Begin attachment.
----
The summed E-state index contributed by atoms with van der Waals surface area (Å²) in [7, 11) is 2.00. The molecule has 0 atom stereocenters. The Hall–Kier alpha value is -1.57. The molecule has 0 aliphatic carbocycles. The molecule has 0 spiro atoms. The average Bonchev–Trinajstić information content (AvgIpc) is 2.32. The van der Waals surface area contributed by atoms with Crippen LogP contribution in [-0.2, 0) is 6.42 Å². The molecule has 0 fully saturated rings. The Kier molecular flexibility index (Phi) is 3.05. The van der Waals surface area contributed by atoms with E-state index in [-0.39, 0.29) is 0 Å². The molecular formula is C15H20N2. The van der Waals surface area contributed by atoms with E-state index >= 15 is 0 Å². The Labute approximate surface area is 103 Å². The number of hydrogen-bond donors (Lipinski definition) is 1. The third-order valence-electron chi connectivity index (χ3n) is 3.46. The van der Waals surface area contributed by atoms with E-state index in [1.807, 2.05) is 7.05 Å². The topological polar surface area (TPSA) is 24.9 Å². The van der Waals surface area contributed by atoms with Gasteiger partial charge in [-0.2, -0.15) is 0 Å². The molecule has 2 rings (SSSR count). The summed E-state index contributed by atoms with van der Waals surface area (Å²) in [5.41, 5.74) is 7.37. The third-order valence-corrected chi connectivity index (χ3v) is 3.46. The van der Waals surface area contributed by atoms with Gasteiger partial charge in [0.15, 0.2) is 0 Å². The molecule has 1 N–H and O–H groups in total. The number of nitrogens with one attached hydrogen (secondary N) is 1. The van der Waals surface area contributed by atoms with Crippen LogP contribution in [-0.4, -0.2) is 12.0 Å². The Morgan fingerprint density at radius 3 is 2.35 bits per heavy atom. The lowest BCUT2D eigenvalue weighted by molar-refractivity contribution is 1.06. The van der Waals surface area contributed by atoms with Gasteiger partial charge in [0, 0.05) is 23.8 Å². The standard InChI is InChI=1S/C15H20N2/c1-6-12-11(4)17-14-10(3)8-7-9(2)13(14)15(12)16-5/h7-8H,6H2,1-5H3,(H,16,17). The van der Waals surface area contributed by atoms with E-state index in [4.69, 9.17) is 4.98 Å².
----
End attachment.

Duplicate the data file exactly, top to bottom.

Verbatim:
The summed E-state index contributed by atoms with van der Waals surface area (Å²) in [7, 11) is 2.00. The molecule has 0 atom stereocenters. The Hall–Kier alpha value is -1.57. The molecule has 0 aliphatic carbocycles. The molecule has 0 spiro atoms. The average Bonchev–Trinajstić information content (AvgIpc) is 2.32. The van der Waals surface area contributed by atoms with Crippen LogP contribution in [-0.2, 0) is 6.42 Å². The molecule has 0 fully saturated rings. The Kier molecular flexibility index (Phi) is 3.05. The van der Waals surface area contributed by atoms with E-state index in [-0.39, 0.29) is 0 Å². The molecular formula is C15H20N2. The van der Waals surface area contributed by atoms with E-state index >= 15 is 0 Å². The Labute approximate surface area is 103 Å². The number of hydrogen-bond donors (Lipinski definition) is 1. The third-order valence-electron chi connectivity index (χ3n) is 3.46. The van der Waals surface area contributed by atoms with E-state index in [1.807, 2.05) is 7.05 Å². The topological polar surface area (TPSA) is 24.9 Å². The van der Waals surface area contributed by atoms with Gasteiger partial charge in [-0.2, -0.15) is 0 Å². The molecule has 2 rings (SSSR count). The summed E-state index contributed by atoms with van der Waals surface area (Å²) in [5.41, 5.74) is 7.37. The third-order valence-corrected chi connectivity index (χ3v) is 3.46. The van der Waals surface area contributed by atoms with Gasteiger partial charge in [0.15, 0.2) is 0 Å². The molecule has 1 N–H and O–H groups in total. The number of nitrogens with one attached hydrogen (secondary N) is 1. The van der Waals surface area contributed by atoms with Crippen LogP contribution in [-0.4, -0.2) is 12.0 Å². The Morgan fingerprint density at radius 3 is 2.35 bits per heavy atom. The lowest BCUT2D eigenvalue weighted by molar-refractivity contribution is 1.06. The van der Waals surface area contributed by atoms with Gasteiger partial charge in [0, 0.05) is 23.8 Å². The standard InChI is InChI=1S/C15H20N2/c1-6-12-11(4)17-14-10(3)8-7-9(2)13(14)15(12)16-5/h7-8H,6H2,1-5H3,(H,16,17). The van der Waals surface area contributed by atoms with E-state index in [4.69, 9.17) is 4.98 Å².